For me, I write because it is a gift that God has given me. I write because there are stories in my heart that God wants me to share. I write because it’s who I am. To be a published author of multiple books is a goal of mine, but I would never want to achieve that at the cost of my why.

I have to believe that the stories God has given me are from Him. I have to believe that if it is His will that I pen these stories that someone will want to publish them. I have to view my writing as a ministry before a business. If it takes years to find someone who publishes my stories so be it. If there is one thing I’ve learned from the writing market it is that the author has very little control over who buys or represents their work. I would drive myself mad writing only to get published. If I’m going to be a writer for the long run I have to do it for me and my ministry. I can’t let my eyes get so focused on publication that the heart behind my work is lost.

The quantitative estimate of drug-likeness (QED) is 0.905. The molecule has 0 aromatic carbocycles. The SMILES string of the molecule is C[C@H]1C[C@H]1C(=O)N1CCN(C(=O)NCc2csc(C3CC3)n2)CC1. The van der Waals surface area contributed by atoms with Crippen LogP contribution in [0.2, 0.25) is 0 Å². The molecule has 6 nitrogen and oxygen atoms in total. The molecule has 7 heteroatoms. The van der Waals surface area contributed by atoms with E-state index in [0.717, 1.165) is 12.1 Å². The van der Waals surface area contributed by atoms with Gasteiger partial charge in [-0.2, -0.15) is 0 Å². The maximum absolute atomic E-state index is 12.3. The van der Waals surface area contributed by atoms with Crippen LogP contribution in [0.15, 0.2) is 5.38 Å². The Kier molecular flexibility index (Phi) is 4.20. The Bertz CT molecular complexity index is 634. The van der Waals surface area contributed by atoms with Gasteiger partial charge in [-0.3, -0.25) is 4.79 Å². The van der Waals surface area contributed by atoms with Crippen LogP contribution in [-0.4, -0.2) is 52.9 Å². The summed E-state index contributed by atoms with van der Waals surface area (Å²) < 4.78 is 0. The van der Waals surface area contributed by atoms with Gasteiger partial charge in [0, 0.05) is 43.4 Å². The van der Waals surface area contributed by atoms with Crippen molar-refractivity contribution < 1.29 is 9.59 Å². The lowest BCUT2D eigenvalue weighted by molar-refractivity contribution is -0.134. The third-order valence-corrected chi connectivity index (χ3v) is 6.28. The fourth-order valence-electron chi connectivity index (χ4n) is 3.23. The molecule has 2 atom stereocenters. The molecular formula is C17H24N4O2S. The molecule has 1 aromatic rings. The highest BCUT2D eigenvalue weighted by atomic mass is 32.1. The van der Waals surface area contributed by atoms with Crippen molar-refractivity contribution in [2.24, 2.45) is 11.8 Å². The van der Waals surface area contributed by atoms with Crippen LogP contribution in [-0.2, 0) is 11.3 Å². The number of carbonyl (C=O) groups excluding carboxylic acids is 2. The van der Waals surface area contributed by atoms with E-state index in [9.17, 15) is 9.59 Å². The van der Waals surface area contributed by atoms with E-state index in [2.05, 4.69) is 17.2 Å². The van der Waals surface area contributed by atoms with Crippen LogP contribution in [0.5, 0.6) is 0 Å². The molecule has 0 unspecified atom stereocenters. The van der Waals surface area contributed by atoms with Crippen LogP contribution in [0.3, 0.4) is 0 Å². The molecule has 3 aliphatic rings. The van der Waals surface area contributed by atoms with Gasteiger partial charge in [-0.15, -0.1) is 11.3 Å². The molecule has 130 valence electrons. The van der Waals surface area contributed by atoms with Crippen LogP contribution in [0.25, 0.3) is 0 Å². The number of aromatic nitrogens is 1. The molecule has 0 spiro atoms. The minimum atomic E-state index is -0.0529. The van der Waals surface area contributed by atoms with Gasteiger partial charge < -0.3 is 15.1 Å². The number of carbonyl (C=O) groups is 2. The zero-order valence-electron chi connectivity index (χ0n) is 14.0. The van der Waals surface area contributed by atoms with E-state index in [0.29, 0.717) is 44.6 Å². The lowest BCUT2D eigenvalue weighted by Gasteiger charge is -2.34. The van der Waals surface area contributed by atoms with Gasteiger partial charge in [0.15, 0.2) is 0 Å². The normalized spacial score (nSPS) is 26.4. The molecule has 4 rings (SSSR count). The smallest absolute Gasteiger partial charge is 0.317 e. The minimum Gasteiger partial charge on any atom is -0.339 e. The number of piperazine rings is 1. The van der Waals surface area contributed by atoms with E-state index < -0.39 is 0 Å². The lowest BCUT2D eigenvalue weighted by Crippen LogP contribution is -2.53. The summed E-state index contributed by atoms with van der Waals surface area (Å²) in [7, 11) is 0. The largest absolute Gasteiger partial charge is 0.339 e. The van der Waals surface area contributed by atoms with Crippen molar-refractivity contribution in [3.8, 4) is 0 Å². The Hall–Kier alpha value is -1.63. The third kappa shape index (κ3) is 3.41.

This may not fit everyone’s writing journey, but for me this is why I write and why I will not let the writing market dictate my stories.

The Ameri Brit Mom

The Art and Craft of Writing Christian Fiction (Week 3)

I’m really enjoying this book about the art of writing Christian Fiction. This is the second book by Jeff Gerke that I have read, and I think the man is a genius.

I am a writer for many reasons. I choose to spend my time articulating stories because I enjoy it. It’s a hobby that I continue to learn from.  So many books out there are to help me become a “flawless” writer. Gerke takes me to a humble, teachable place to show me that there really is no “arrival” as an author.

Writing is a journey much like the one of faith that I’m walking. It’s a lifetime of learning and practicing. It’s a road filled with obstacles and trials. It’s a rewarding hobby. And it’s important to keep an open mind and heart throughout the whole journey.

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Be Teachable